“Bite-Size Bits of Local, National, and Global History”
“Bite-Size Bits of Local, National, and Global History”
246 entries match your criteria. The first 100 are listed. Next 100 ⊳

Women's Suffrage 🗳️ Historical Markers

These markers relate for women's fight for the right to vote, a key issue for First-Wave Feminism.
Judge Thomas M. Peters Marker image, Touch for more information
By Sandra Hughes, April 20, 2010
Judge Thomas M. Peters Marker
1Alabama (Lawrence County), Moulton — Judge Thomas M. Peters
On Market Street (Alabama Route 33) at College Street, on the right when traveling south on Market Street.
A scientist of national fame, Peters (1810-1888) lived for many years in Moulton with his wife Naomi (Leetch), a relative of President James K. Polk, who possibly visited here. A man of many talents, Peters was a noted linguist, early civil rights . . . — Map (db m69670) HM
2Alabama (Madison County), Huntsville — Huntsville's Pioneer Suffragists
On McClung Avenue SE, on the right when traveling east.
Ratified in 1920, the Nineteenth Amendment to the U.S. Constitution guaranteed women the right to vote. The Twickenham Town Chapter, NSDAR honors the history of Huntsville's pioneer suffragists, who met here at the home of Alberta Chapman Taylor . . . — Map (db m160637) HM
3Arizona (Maricopa County), Tempe — Hayden HouseConstructed 1874
On West 1st Street, on the right when traveling east.
Tempe founder Charles Trumbull Hayden built a house of willow poles on this site in 1871 and erected an adobe home, store, and blacksmith shop during the next two years. He married Sallie Davis in Visalia, California, and brought her here in 1876. . . . — Map (db m27585) HM
4Arizona (Yavapai County), Prescott — Site of the O'Neill/Munds House
On East Sheldon Street.
A beautiful Victorian Cottage which faced East Sheldon Street was built on this site by W. B. Jones. On November 15, 1893, William Owen (Buckey) O'Neill and his wife Pauline moved into the house. O'Neill used a portion of the upstairs as his office . . . — Map (db m20619) HM
5California (Alameda County), Berkeley — Golden Sheaf Bakery AnnexCity of Berkeley Landmark - designated in 1978 — Clinton Day, Architect, 1905 * Jim Novosel, Architect, 2000 —
On Addison Street west of Shattuck Avenue, on the right when traveling west.
Listed on the National Record of Historic Places In 1877, English immigrant John G. Wright founded the Golden Sheaf, Berkeley's first wholesale/retail bakery. The original bakery, with a public dining room, stood around the corner on Shattuck . . . — Map (db m50360) HM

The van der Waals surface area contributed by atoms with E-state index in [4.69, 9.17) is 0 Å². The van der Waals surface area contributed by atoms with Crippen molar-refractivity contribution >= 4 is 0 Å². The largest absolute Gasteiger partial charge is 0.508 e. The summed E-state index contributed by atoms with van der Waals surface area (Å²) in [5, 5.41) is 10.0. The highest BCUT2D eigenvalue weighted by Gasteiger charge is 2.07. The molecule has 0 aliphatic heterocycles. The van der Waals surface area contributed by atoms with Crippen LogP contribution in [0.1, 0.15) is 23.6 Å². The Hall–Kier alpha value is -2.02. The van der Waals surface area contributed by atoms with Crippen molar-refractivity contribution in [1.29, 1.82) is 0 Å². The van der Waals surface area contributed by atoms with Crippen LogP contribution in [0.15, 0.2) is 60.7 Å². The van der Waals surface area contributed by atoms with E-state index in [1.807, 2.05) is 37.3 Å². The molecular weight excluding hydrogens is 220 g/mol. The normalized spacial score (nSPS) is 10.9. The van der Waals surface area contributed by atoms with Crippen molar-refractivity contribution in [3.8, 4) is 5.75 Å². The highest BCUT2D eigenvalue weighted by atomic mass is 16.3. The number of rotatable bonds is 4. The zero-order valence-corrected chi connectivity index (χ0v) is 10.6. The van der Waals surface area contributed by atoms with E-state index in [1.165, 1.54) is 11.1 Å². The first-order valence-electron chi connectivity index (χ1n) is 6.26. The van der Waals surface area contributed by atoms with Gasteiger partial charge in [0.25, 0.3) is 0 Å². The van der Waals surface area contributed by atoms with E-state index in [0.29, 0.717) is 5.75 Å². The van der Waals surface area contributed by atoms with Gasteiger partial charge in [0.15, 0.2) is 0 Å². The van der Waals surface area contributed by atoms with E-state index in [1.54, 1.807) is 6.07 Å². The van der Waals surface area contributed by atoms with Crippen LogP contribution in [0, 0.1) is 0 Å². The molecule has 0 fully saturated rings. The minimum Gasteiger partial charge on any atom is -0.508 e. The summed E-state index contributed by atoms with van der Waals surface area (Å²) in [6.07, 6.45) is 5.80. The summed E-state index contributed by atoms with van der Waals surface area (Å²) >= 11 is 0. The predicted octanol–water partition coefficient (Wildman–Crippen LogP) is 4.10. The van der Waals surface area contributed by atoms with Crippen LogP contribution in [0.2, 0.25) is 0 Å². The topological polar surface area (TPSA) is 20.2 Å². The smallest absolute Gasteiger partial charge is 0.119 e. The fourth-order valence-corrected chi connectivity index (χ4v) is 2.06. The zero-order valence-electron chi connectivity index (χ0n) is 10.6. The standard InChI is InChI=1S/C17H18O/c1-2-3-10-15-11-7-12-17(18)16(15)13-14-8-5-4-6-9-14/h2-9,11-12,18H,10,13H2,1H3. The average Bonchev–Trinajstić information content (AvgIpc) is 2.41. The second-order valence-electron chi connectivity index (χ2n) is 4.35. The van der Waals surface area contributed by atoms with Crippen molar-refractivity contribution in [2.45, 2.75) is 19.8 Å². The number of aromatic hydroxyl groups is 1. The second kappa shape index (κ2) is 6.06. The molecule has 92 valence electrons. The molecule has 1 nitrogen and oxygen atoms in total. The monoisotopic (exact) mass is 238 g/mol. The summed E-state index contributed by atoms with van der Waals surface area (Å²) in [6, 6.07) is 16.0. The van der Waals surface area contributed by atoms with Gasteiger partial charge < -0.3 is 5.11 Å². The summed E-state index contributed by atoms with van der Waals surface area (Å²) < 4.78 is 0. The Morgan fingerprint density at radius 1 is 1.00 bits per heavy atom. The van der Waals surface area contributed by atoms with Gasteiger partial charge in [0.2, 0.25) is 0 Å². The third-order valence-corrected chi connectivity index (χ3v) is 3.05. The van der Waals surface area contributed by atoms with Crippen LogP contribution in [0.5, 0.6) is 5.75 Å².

6California (Monterey County), Monterey — Colton Hall – Site of California’s Original Constitution
Near Pacific Street.
Forty-eight men of diverse education and cultural backgrounds from throughout California converged upon Monterey in September in 1849 to frame a constitutional government for California. Working together as Californians, they created this . . . — Map (db m63348) HM
7California (Sacramento County), Sacramento — Luella Buckminster-Johnston1861 – 1958
An outspoken proponent of suffrage for women, she became the first of her gender elected to a municipal office in Sacramento, being swept into office by an all male electorate before women attained the right to vote. Widow of a politician and . . . — Map (db m15621) HM
8California (San Francisco City and County), San Francisco — King of the Road!The Golden Gate’s Golden Age of Cycling
On Duboce Avenue near Market Street, on the right when traveling west.
More than one hundred years ago, the bicycle was king of the road in San Francisco. The streets were filled with scorchers, bloomer girls, bone shakers, and wheelmen. More than one hundred years ago, the bicycle was king of the road in . . . — Map (db m72526) HM
9California (San Joaquin County), Lodi — Laura de Force Gordon1838 - 1907
On West Pine Street at North Lee Avenue, on the right when traveling west on West Pine Street.
A famous womens' rights activist, she began speaking on behalf of womens' rights in 1868. Laura ran for the California State Senate in 1871, long before women could vote. In 1873 she bought the first of several newspapers which she used as a forum . . . — Map (db m91788) HM
10California (Santa Clara County), Los Gatos — "The Cats"
Near Santa Cruz Highway (California Route 14), on the right when traveling south.